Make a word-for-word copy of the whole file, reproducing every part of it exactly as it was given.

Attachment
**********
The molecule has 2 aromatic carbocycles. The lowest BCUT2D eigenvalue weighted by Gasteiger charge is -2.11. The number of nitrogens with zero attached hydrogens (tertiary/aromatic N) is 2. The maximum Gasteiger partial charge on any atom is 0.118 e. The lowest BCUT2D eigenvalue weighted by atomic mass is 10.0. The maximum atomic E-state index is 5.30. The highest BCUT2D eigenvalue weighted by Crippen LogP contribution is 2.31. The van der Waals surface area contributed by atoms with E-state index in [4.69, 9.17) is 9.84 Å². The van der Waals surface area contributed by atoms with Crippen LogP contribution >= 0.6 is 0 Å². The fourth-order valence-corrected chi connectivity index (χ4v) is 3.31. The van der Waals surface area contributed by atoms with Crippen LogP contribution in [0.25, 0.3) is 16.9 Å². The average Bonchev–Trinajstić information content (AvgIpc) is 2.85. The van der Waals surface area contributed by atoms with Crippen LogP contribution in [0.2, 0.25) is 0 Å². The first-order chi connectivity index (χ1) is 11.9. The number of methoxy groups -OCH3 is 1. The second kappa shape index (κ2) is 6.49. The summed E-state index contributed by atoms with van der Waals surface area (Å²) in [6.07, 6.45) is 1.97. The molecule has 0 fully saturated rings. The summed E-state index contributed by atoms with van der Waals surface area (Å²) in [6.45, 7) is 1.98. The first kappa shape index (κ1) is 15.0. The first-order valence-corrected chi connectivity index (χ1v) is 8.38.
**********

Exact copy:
The molecule has 2 aromatic carbocycles. The lowest BCUT2D eigenvalue weighted by Gasteiger charge is -2.11. The number of nitrogens with zero attached hydrogens (tertiary/aromatic N) is 2. The maximum Gasteiger partial charge on any atom is 0.118 e. The lowest BCUT2D eigenvalue weighted by atomic mass is 10.0. The maximum atomic E-state index is 5.30. The highest BCUT2D eigenvalue weighted by Crippen LogP contribution is 2.31. The van der Waals surface area contributed by atoms with E-state index in [4.69, 9.17) is 9.84 Å². The van der Waals surface area contributed by atoms with Crippen LogP contribution >= 0.6 is 0 Å². The fourth-order valence-corrected chi connectivity index (χ4v) is 3.31. The van der Waals surface area contributed by atoms with Crippen LogP contribution in [0.25, 0.3) is 16.9 Å². The average Bonchev–Trinajstić information content (AvgIpc) is 2.85. The van der Waals surface area contributed by atoms with Crippen LogP contribution in [0.2, 0.25) is 0 Å². The first-order chi connectivity index (χ1) is 11.9. The number of methoxy groups -OCH3 is 1. The second kappa shape index (κ2) is 6.49. The summed E-state index contributed by atoms with van der Waals surface area (Å²) in [6.07, 6.45) is 1.97. The molecule has 0 fully saturated rings. The summed E-state index contributed by atoms with van der Waals surface area (Å²) in [6.45, 7) is 1.98. The first kappa shape index (κ1) is 15.0. The first-order valence-corrected chi connectivity index (χ1v) is 8.38.